Sony Personal 3D Viewer: Review


review If you thought 3D glasses were clunky, wait till you get a load of Sony’s new Personal 3D Viewer. This high-tech headpiece looks like something off the set of Robocop – and not in a good way – but its feature set is impressive enough that you’ll want to over-look its retro styling.

Fitted inside the visor-shaped plastic enclosure are two 0.7” 720p OLED screens, one for each eye, and shoved up against your eyeballs, these give the illusion that you’re viewing a 750” display from 20 metres away.

Sound good? The Personal 3D Viewer is both brilliant and flawed in its execution. Its brilliance stems from the fact that it works just as advertised. Once it’s strapped to your noggin and connected to a display source (it supports any HDMI source using a separate splitter box), it really does feel like you’re watching a big cinema display, albeit with a skewed sense of depth. Picture quality is excellent, as you’d expect from OLED displays, with vibrant, punchy colours, deep black levels and razor sharp detail. Sound is good too – the built-in headphones are more than loud enough at maximum volume, and deliver a rich, warm audio that simulates 5.1-channel surround sound.

We tested the Personal 3D Viewer with both an Xbox 360 and a Sony 3D Blu-ray player. The gaming experience is excellent – playing Skyrim, it had no problems keeping up with fast motion, although text in the far left or right corners appeared blurry. 3D playback also worked exceptionally well – the 3D depth was superior to what you get from a 3DTV, but not quite as good as the cinema 3D experience.

And now for the bad news. It’s hard to get the Personal 3D Viewer sitting just right on your head, and you may be one of the abnormally-shaped unfortunates (like this reviewer) that can’t get a comfortable fit not matter how much you move it around and adjust the various straps and pads.

At the very least, you’ll need someone to help you fit it, as it’s near impossible to make the necessary adjustments once it’s on your head. The Personal 3D Viewer isn’t light either, at 420g, and most of the weight is distributed towards the front, which can put a strain on your neck when you’ve been using it for a few hours. Depending on how securely you fasten it to your head, you’re also likely to develop red marks on your forehead and over the bridge of your nose.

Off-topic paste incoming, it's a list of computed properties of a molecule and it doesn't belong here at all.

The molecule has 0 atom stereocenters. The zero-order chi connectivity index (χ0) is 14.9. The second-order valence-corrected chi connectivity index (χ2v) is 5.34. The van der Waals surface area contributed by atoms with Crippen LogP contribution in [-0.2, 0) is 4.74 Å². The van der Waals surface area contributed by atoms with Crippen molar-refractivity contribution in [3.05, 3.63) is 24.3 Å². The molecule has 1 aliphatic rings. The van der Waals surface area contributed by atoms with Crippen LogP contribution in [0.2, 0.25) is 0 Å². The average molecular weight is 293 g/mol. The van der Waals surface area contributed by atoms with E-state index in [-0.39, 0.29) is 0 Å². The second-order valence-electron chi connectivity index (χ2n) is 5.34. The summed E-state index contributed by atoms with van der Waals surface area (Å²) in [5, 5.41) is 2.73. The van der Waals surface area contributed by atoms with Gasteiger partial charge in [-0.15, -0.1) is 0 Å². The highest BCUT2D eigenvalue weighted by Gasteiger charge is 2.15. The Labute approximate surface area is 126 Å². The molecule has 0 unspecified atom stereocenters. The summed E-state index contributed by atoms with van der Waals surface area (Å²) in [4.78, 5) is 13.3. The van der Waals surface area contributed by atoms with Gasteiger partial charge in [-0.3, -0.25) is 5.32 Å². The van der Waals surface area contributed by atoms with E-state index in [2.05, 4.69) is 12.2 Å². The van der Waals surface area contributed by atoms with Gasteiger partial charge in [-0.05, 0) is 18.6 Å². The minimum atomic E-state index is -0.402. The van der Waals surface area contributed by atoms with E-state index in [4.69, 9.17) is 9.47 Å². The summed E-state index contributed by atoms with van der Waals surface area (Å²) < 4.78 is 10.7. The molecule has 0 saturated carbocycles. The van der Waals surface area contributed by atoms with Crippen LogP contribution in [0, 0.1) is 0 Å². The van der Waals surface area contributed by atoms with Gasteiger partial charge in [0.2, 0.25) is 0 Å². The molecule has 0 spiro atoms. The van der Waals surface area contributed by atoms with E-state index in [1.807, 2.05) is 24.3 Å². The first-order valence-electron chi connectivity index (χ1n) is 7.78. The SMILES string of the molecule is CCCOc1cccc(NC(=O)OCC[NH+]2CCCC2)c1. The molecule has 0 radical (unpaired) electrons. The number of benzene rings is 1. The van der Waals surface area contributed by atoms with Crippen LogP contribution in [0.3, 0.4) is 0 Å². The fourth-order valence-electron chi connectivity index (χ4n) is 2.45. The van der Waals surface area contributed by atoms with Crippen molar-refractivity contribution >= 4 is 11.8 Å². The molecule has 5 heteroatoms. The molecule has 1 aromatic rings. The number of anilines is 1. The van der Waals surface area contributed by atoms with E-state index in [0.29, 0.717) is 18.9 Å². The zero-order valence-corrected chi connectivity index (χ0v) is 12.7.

Can you wear it for hours on end? Not really. The weight of the headset combined with the strain it puts on your eyes means you’re looking at around three hours tops before you’ll need to take it off and possibly pop a Panadol. The other thing worth noting is that it isn’t portable, so you can forget about wondering around the house with a wireless Xbox or PS3 controller or using it outdoors. The Personal 3D Viewer doesn’t have its own battery, and is powered by the HDMI splitter box. The bundled cable gives you 3.5m of wiggle room, which is just long enough that you can leave the DVD player or games console where it is and relax on a couch nearby.

We love the idea of the Personal 3D Viewer, and at $899, it’s actually cheaper than we thought it would be, even if it isn’t necessarily within reach of the average consumer. The convenience of being able to fire up a DVD or game in bed without waking your significant other is a huge drawcard, and we have no complaints when it comes to picture or audio quality.

That said, comfort is a huge concern, and while it’s designed to make you lose yourself in the gaming or movie playback experience, you’ll always be conscious of the headset due to the strap on the back of your head and the pressure against your forehead. Much as we enjoyed using it for the novelty factor, in its current incarnation, the Sony Personal 3D Viewer just too heavy and fiddly to use on a regular basis.

Jenneth Orantia turned her back on a lucrative career in law to pursue her unhealthy obsession with consumer technology. She’s known for having at least half a dozen of the latest gadgets on her person at a time, and once won a bottle of Dom Perignon for typing 78WPM on a Pocket PC with a stylus.

Image credit: Sony